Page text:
Africa's biggest wind farm has begun production in Ethiopia, aiding efforts to diversify electricity generation from hydropower plants and help the country become a major regional exporter of energy
Africa's second most populous country, plagued by frequent blackouts, plans to boost generating capacity from 2,000 MW to 10,000 MW within the next three to five years.
Much of the increase would come from the 6,000 MW Grand Renaissance Dam under construction on the Nile. Experts put Ethiopia's hydropower potential at around 45,000 MW and geothermal at 5,000 MW, while its wind power potential is believed to be Africa's third-largest behind Egypt and Morocco.
The US $290 million Ashegoda Wind Farm was built by French firm Vergnet SA with concessional loans from BNP Paribas and the French Development Agency (AFD). The Ethiopian government covered 9 percent of the cost.
"Various studies have proved that there is potential to harness abundant wind energy resources in every region of Ethiopia. We cannot maintain growth without utilizing the energy sector," Prime Minister Hailemariam Desalegn said in a speech at the launch.
The 84-turbine farm — straddling a sprawling field of grassland dotted by stone-brick hamlets more than 780km north of the capital Addis Ababa — is part of a plan to mitigate the impact of dry seasons on the country's dams.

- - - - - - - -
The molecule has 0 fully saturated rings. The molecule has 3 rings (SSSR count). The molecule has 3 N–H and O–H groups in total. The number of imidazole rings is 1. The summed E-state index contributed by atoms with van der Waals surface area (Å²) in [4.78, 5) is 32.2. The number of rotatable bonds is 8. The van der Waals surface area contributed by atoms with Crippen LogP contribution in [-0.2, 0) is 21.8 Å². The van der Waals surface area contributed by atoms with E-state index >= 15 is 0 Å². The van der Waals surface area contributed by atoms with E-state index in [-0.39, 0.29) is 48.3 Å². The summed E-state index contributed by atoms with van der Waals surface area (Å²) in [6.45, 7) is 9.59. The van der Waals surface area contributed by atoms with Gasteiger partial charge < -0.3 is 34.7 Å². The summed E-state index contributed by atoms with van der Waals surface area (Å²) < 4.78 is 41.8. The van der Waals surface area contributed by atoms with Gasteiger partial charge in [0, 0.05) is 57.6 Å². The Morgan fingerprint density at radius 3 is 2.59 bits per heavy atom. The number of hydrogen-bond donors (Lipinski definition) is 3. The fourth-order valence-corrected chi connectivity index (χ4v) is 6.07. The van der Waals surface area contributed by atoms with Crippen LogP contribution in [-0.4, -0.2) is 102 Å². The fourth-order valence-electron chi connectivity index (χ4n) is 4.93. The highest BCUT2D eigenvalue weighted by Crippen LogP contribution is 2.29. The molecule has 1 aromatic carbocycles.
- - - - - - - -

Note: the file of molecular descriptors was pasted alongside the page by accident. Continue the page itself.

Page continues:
At present, Ethiopia's energy resources are almost completely derived from hydropower projects. "It compliments hydropower, which is seasonal. When you have a dry water season we have higher wind speed," said Mihret Debebe, CEO of the Ethiopian Electric Power Corporation. "There is harmony between the two sources of energy."
Last week, Ethiopia also signed a preliminary agreement with Reykjavik Geothermal, an Icelandic company financed by American shareholders firm, for a $4 billion private sector investment intended to tap its vast geothermal power resources and produce 1,000 MW from steam.
The signing ceremony officially launched the establishment of Corbetti Geothermal Power as an Ethiopian based company for geothermal development and operations. Ethiopian Electric Power Corporation (EEPCo) agrees to buy the energy generated by the company for the coming 25 + years. After signing the largest direct investment in the sector, CEO of EEPCo Mihret Debebe said geothermal power plants offer alternative energy for power hungry industries in the country.
Round the clock energy provision makes seamless geothermal power plants attractive to industries seeking uninterrupted power supply. Corbetti Geothermal Power is estimated to generate over 1000MW electric power once it completes its two phase construction.
The first phase of construction is expected to generate 500MW within five years and the remaining would come in the next 8 years, according to the agreement signed between the company and Ethiopian government.